In contrast, the Navy folks were very accommodating to visitors, fans and officials. Was able to have an escorted up close look at the TAC Demo Super Hornets.
    Last edited by Speedbagel_001; 05-28-2019 at 11:50 AM.

  5. #95
    Senior Member moose135's Avatar
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    Quote Originally Posted by Billbo1970 View Post
    Yeah, it's just that I don't understand this requirement when the stated specs are: "Landing Distance (F-16A) 2,650 ft (810 m) with 4,000 lb (1,815 kg) external load" and FRG has two asphalt runways: 14/32 is 6,833 by 150 feet - 1/19 is 5,516 by 150 feet. Either one is double those stated specs. If that landing distance is a minimum w/ arresting wires, then OK, but it doesn't specifically state that. If the minimum is 2,650 with 4k external load... how much shorter can it be when there are no armaments, and it's presumably 4k-lbs lighter? You'd think over 6800ft would be plenty of length...
    It's not about some specs you found online, it is about the operational requirements set forth by the Air Force and Air Combat Command for peacetime operations.

  6. #96
    I agree with you rkfast, could be that the air shows in the surrounding areas provide a bit of a better show e.g. the NY Airshow at Stewart and Atlantic City. Unfortunately with the T-birds being based out of ISP every other year, it sorta makes it feel like a 'down' year because you can only really enjoy them at the beach. However, this year's practice was pretty dang good (could've been better than the actual show on Sat/Sun, however I wasn't there to compare), with both the Super Hornet and T-birds flying twice. Not to mention the weather was phenomenal aside from the chill-down on Saturday. All-in-all, always appreciate the information everyone on this board provides and hopefully next year there will be a tad more interest. Enjoy the Summer, everyone!

  7. #97
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    Quote Originally Posted by RepublicAviation View Post
    I agree with you rkfast, could be that the air shows in the surrounding areas provide a bit of a better show e.g. the NY Airshow at Stewart and Atlantic City. Unfortunately with the T-birds being based out of ISP every other year, it sorta makes it feel like a 'down' year because you can only really enjoy them at the beach. However, this year's practice was pretty dang good (could've been better than the actual show on Sat/Sun, however I wasn't there to compare), with both the Super Hornet and T-birds flying twice. Not to mention the weather was phenomenal aside from the chill-down on Saturday. All-in-all, always appreciate the information everyone on this board provides and hopefully next year there will be a tad more interest. Enjoy the Summer, everyone!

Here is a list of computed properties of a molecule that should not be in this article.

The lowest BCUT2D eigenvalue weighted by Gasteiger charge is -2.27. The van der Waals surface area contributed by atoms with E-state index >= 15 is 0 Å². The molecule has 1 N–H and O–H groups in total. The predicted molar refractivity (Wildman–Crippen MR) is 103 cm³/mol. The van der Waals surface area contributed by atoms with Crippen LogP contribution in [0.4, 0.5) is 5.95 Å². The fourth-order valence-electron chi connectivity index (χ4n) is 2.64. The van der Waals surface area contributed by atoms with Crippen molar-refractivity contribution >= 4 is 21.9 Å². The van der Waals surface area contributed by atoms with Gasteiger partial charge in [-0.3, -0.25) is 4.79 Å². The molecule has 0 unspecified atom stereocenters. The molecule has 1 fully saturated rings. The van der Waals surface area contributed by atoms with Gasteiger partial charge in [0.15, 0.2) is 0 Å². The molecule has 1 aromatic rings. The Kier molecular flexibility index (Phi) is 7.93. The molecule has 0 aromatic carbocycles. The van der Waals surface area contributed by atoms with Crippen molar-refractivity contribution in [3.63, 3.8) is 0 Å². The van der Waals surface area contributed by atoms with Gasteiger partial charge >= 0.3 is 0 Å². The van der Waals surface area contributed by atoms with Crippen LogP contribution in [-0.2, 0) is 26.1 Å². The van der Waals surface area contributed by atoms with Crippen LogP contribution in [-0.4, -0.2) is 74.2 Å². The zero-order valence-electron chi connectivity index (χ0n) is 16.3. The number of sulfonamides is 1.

Friday show was not great. The wind killed it. No Golden Knights, no Yankee Lady, Reb Bull helicopter had to cut short its routine, TBM had to turn back after takeoff and only had the spitfire p-51 and b-25 warbirds, Thunderbirds did a quick low show. The Super Hornet twice was cool.
    Glenn

  8. #98
    Member rkfast's Avatar
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    Quote Originally Posted by moose135 View Post
    It's not about some specs you found online, it is about the operational requirements set forth by the Air Force and Air Combat Command for peacetime operations.
    Yup.

    Like I said in my post above....8,000' is the number and they arent going to violate that unless they really have to.

    I hate that its like this as much as the next guy and yes...the Air Force/Thunderbirds do seem a bit more...I dont know what the right word is....resource intensive?...strict?...tight? compared to the Navy. But that's how they operate the team and their equipment and that's their decision to do so. It might be their general MO. Every branch does things differently and has a different mentality. But it might also have something to do with the aircraft both branches fly. We all know a Navy aircraft is designed for flying in and out of bad conditions and as such, is more versatile on the ground. Wheras Air Force jets are different animals, built for flying in and out of airports and bases with long, smooth runways. The "needs" of a Navy jet vs. an Air Force one are just different and the branches operate them accordingly, and that goes for their demo teams, too.
    Last edited by rkfast; 05-29-2019 at 09:03 AM.